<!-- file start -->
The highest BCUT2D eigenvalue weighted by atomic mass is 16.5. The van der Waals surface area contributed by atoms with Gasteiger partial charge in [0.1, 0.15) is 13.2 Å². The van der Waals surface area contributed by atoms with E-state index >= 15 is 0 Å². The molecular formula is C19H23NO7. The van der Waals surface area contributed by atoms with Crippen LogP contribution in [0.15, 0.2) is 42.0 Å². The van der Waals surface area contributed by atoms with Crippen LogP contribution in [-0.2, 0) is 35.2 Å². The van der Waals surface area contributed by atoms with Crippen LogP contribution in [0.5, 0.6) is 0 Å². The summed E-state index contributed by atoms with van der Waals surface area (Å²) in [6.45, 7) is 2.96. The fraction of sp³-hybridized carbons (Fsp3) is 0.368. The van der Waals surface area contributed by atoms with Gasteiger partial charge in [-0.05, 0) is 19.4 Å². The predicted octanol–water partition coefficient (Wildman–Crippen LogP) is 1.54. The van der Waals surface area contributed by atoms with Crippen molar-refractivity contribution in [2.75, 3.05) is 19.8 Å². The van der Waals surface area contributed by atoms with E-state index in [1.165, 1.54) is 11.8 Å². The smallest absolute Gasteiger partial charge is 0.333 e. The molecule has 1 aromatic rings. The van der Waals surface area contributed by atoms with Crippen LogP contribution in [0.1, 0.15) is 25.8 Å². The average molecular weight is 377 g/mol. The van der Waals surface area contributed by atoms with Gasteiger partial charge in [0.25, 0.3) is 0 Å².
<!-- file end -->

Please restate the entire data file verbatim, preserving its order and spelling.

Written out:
The highest BCUT2D eigenvalue weighted by atomic mass is 16.5. The van der Waals surface area contributed by atoms with Gasteiger partial charge in [0.1, 0.15) is 13.2 Å². The van der Waals surface area contributed by atoms with E-state index >= 15 is 0 Å². The molecular formula is C19H23NO7. The van der Waals surface area contributed by atoms with Crippen LogP contribution in [0.15, 0.2) is 42.0 Å². The van der Waals surface area contributed by atoms with Crippen LogP contribution in [-0.2, 0) is 35.2 Å². The van der Waals surface area contributed by atoms with Crippen LogP contribution in [0.5, 0.6) is 0 Å². The summed E-state index contributed by atoms with van der Waals surface area (Å²) in [6.45, 7) is 2.96. The fraction of sp³-hybridized carbons (Fsp3) is 0.368. The van der Waals surface area contributed by atoms with Gasteiger partial charge in [-0.05, 0) is 19.4 Å². The predicted octanol–water partition coefficient (Wildman–Crippen LogP) is 1.54. The van der Waals surface area contributed by atoms with Crippen molar-refractivity contribution in [2.75, 3.05) is 19.8 Å². The van der Waals surface area contributed by atoms with E-state index in [1.165, 1.54) is 11.8 Å². The smallest absolute Gasteiger partial charge is 0.333 e. The molecule has 1 aromatic rings. The van der Waals surface area contributed by atoms with Crippen LogP contribution in [0.1, 0.15) is 25.8 Å². The average molecular weight is 377 g/mol. The van der Waals surface area contributed by atoms with Gasteiger partial charge in [0.25, 0.3) is 0 Å².